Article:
Innovator: Put Your Imagination into a Straitjacket:

Measure your IIQ (Innovation Intelligence Quotient)

By Shlomo Maital

 

 

  The Nobel-winning physicist Richard Feynman once said, memorably, “Science is just imagination in a straitjacket”. 

   What in the world did he mean?  Why would you ever want to put imagination into a straitjacket?    Feynman himself surely never did that!  Straitjackets restrain those who are violently psychotic!  Yuk.

    Here is what I think he meant.   Imagination alone, that generates wild ideas, is just not enough.  Lots of people have imaginative ideas – but nothing ever comes of them.  Da Vinci himself was like that. His notebooks, written in left-handed mirror image, were full of amazingly imaginative ideas that were never implemented.  Da Vinci himself preferred this, because many of his inventions were weapons, designed to kill people, paid for by his patrons who as city-state warlords fought neighboring warlords; da Vinci didn’t want to kill people.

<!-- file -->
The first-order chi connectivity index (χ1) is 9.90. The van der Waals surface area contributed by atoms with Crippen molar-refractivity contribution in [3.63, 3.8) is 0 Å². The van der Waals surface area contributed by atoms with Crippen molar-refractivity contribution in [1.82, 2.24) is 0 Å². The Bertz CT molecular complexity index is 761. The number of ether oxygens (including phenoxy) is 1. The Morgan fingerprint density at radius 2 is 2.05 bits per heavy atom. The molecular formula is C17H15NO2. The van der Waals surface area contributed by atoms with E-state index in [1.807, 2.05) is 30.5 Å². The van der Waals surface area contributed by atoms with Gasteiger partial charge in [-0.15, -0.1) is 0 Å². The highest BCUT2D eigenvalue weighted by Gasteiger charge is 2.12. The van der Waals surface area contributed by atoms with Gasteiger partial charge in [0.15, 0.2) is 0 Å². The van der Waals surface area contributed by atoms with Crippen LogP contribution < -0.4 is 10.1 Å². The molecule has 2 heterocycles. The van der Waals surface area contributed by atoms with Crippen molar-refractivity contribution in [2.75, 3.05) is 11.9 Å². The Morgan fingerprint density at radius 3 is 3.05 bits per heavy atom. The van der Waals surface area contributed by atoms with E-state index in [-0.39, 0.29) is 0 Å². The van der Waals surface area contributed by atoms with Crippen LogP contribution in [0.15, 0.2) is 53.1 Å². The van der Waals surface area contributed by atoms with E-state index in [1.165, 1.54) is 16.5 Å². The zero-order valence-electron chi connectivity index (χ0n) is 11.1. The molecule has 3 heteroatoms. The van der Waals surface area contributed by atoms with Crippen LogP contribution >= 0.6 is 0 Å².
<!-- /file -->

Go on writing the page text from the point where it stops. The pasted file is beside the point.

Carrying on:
For imagination to be effective, to change the world, it needs to come with constraints.  For science, the constraint is the scientific method.  You may have a wild hypothesis, but you need to confirm it methodically, in ways that convince your peers that you are improbably right.  You need this, so others can replicate what you found. If they can’t – you have screwed up. 

    For innovators, the straitjacket is the set of business constraints – time to market, financial resources,   labor hours, management skill,  marketing channels – that cannot be ignored.  I call this: head in the clouds (imagination), and feet on the ground (business constraints, or the business ‘straitjacket’).   That is why successful innovation is imagination in a straitjacket.  The trick?  Knowing which straitjackets are needed, constructive and real, and which are needlessly self-imposed.

    So, innovator – let your imagination soar.  Create wild ideas.  Follow the rule that great ideas are often lost because those who originated them could not bear being laughed at.   Let laughter at your idea strengthen, not weaken, your resolve. 

   But as you do this, design the straitjacket for your innovation.  Make it answer to the necessary conditions for fast, cost-efficient implementation.   Make it live within the constraints of a sustained business.  

    F. Scott Fitzgerald once said that intelligence is the ability to entertain two conflicting ideas in your head without dumping either.   If you have both a soaring imagination and the ability to straitjacket it pragmatically, you have a very high Innovation Intelligence Quotient.    

Advertisements